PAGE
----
The brake system is one of the few key components responsible for the safety of a vehicle. Therefore, if the system has any problem; you need to understand the types of brake pads your vehicle uses before taking your car to a brake shop.
When Your Car Brake Pads Need Replacement?
Your brake system will give warning signs before going out of order. A grinding sound indicates to the complete worn out state of the brake pads and the possible damage to brake rotors. On the other hand, if it creates a squealing sound; you need to change the soft metal that rubs against the brake rotor.
Other alarming signs may include the brakes creating a thumping sound or vibration; or the car hauling to one side after pushing the brake pedal; and the brake pedal feels softer when giving a push.
Photo Credit: Mintye
Types of Brake Pads
Typically, the regular vehicles have four common brake pad types:
With long-term durability and excellent heat transfer capability, semi-metallic is the most common brake pad type used widely in different vehicles. It is made of steel wire or wool, graphite or copper, and friction modifiers.
Such a brake pad contains nearly 30%-65% metal. It creates more noises, wears down rotors faster, and underperforms at low temperatures.
Fibers, high-temperature resins, and filler materials are used in the making of this brake pad type. If compared to the semi-metallic type, they are softer and create less noise; but deteriorate faster and create more dust. These types of brake pads are sometimes listed as organic or NAO.
These brake pads are made of organic materials with 10%-30% metal such as steel or copper in the mix. Though they create more noise and brake dust, their braking and heat transfer capabilities are excellent.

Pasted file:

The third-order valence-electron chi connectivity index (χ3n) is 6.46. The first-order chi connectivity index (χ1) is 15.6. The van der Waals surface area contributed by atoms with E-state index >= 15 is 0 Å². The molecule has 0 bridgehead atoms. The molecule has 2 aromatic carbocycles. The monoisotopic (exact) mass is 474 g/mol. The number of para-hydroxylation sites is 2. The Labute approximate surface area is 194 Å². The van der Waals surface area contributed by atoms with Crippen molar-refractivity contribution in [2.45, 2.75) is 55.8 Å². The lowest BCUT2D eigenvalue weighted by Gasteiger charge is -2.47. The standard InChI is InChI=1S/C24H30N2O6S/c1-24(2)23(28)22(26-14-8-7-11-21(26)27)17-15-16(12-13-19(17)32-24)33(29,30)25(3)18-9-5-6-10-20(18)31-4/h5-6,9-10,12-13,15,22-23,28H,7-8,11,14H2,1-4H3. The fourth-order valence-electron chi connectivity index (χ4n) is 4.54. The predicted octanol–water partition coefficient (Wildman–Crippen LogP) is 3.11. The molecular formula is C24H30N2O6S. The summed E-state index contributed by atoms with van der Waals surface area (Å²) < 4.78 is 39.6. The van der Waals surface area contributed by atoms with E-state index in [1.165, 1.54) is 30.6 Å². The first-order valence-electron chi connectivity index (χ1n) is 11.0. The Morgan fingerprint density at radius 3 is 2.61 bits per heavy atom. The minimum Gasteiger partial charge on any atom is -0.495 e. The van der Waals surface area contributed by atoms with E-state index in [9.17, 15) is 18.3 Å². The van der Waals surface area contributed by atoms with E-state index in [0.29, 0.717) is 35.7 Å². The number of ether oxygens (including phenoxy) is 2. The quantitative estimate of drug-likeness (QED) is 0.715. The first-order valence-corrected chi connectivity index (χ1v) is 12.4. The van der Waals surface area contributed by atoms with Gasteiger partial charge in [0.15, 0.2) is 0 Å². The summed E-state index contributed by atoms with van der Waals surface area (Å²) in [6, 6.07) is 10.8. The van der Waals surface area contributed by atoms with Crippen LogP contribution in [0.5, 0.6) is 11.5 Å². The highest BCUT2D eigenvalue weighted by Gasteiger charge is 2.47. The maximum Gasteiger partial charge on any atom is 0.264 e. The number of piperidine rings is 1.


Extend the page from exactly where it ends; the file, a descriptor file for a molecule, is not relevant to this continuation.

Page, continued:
You can find a small amount of metal in this brake pad type, but they are mainly made of ceramic fibers, bonding agents, and nonferrous filler materials.
They create less noise, wear down slowly in comparison to other brake pad types, and create less dust. Their only downside is they are pricier than other brake pads.
Photo Credit: SGL Group
How to Choose the Best Brake Pads for Your Vehicle
With a broad range of selections showing slight variations in price and packaging, it’s easy to get confused. However, you need to make the decision depending on the type of vehicles you own and the type of roads where you drive them on.
For example, full-size trucks or vans may need brake pads containing a substantial amount of metal to get extra power while braking and reduce wearing down of brakes. On the contrary, organic brake pads are perfect for the smooth operation of compact cars.
Besides, cheap or standard brake pad repairs won’t guarantee safety if your vehicles regularly carry loads or passengers; or you drive them in mountainous areas. In those cases, you will need an upgraded or severe-duty brake pad.